super pretentious (but also really interesting) note: the word accent is formally only correct when talking about the way someone speaks a language other than their first (francophones have a french accent speaking english, anglophones have an english accent speaking chinese, etc.) A dialect is the specific variation on the language between native speakers. Of course this doesn't matter a ton in most settings, but it's super helpful when discussing linguistics.
In America, there are numerous different accents (Southern, New Yorker, Midwestern, Californian etc.) even though everybody is still speaking English. Is it like that with other languages? Are there different kinds of accents in other languages?
Of course! People from South America can largely tell what country (or part of a country) someone is from by the accent of their Spanish. Every language has different accents…it would be interesting to know which language has the /most/ accents though.
Accents can form two different ways…first, by simple isolation. All languages constantly change, and given time, places that are more culturally cohesive or isolated will change in different ways from each other. This is what happened in the American south, for example. It’s also how the “American” accent drifted apart from the “English” accent.
On the other hand, some accents are holdovers from when people actually spoke different languages (like the way that French people have a “French” accent when they speak English.) These accents persist long after the local population has (for the most part) stopped speaking that language. This is the case for the “Irish” accent, for example, or the ‘Minnesota’ accent (Norwegian, Swedish, and German roots.) Of course, people still speak Irish in Ireland and even Norwegian in Minnesota, but for the most part, we consider these just another “accent” of English while forgetting that they have roots in other languages.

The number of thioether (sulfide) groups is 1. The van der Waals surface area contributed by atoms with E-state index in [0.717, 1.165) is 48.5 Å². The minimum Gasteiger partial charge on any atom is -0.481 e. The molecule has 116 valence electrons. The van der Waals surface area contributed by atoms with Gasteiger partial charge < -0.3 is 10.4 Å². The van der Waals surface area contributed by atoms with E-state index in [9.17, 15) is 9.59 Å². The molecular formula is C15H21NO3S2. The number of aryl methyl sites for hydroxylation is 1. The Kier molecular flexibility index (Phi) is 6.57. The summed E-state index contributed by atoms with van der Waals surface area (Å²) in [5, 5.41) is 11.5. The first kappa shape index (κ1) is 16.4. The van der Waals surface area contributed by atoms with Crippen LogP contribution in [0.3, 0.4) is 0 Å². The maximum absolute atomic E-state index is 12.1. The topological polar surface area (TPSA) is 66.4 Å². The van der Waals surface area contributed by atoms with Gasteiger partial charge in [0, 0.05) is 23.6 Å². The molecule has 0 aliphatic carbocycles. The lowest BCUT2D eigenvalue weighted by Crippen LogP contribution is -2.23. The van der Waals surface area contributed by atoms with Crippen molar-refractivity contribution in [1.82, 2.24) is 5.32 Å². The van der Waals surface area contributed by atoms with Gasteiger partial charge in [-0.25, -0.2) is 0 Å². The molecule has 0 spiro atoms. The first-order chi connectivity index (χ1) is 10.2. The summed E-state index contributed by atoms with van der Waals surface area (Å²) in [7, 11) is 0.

I’d be curious to know which language has the most recognizable accents to native speakers…probably English or Spanish, just because they’re very widely spoken, but I dunno!
Online Video is Nothing Like TV (But it Will Be if We Can't Think Differently)
WALL OF TEXT ABOUT ONLINE VIDEO!
Everything about online video is different from television (aside from the fact that lots of images are displayed in sequence in order to create the illusion of movement.)
The way the content is made is different, the mindset of the audience is different, the way social structures and fandoms are built is different, the kind of engagement is different, the barrier to entry is non-existent, the rate of change is at least doubled.
But humans are not good at thinking about things differently. Something new exists and, unless we are very young, we attempt to put it in an existing box…or some combination of existing boxes. Online video looks like television, so let’s create “Networks.” Let’s call the page of each creator a “Channel.” Let’s call the thing they do a “Show.” And the people themselves are “Stars.”
Of course this is what we do…creating new words is a hassle, especially when you’re trying to convince existing structures (like your mom, Hollywood executives, and Madison Avenue) that this thing is legitimate and interesting. So you use those old boxes.
The problem is, the more we use those old boxes, the more everything starts to look like the thing that came before it.
If we call collections of YouTube channels “Networks” everyone thinks about them like they’re Networks (especially in legacy media.) Then eventually creators start thinking about them as “online TV networks” when really, the needs of online video creators are completely different from the needs of TV creators.
Suddenly, online video starts looking more like TV not because it should or anyone wants it to, but just because we lack the collective imagination to think of it differently.
This is an old problem…and not one that can be completely avoided. People aren’t very adaptable. It’s like complaining that it snows in Montana…it’s so expensive to plow the streets, and there are more car accidents, it’s a drain on the economy! But, like, you can’t make it SNOW LESS, that’s ridiculous.
But to some extent (and maybe not a huge extent) you can change social structures and you can change people. Not to match precisely what online video would be in it’s purest state, but to let some of its unique properties shine through. This will happen no matter what, but I think it will happen /more/ if we’re conscious about it…AND if we put people who actually understand it in charge of some of its more influential structures (YouTube, MCNs, Awards Shows.)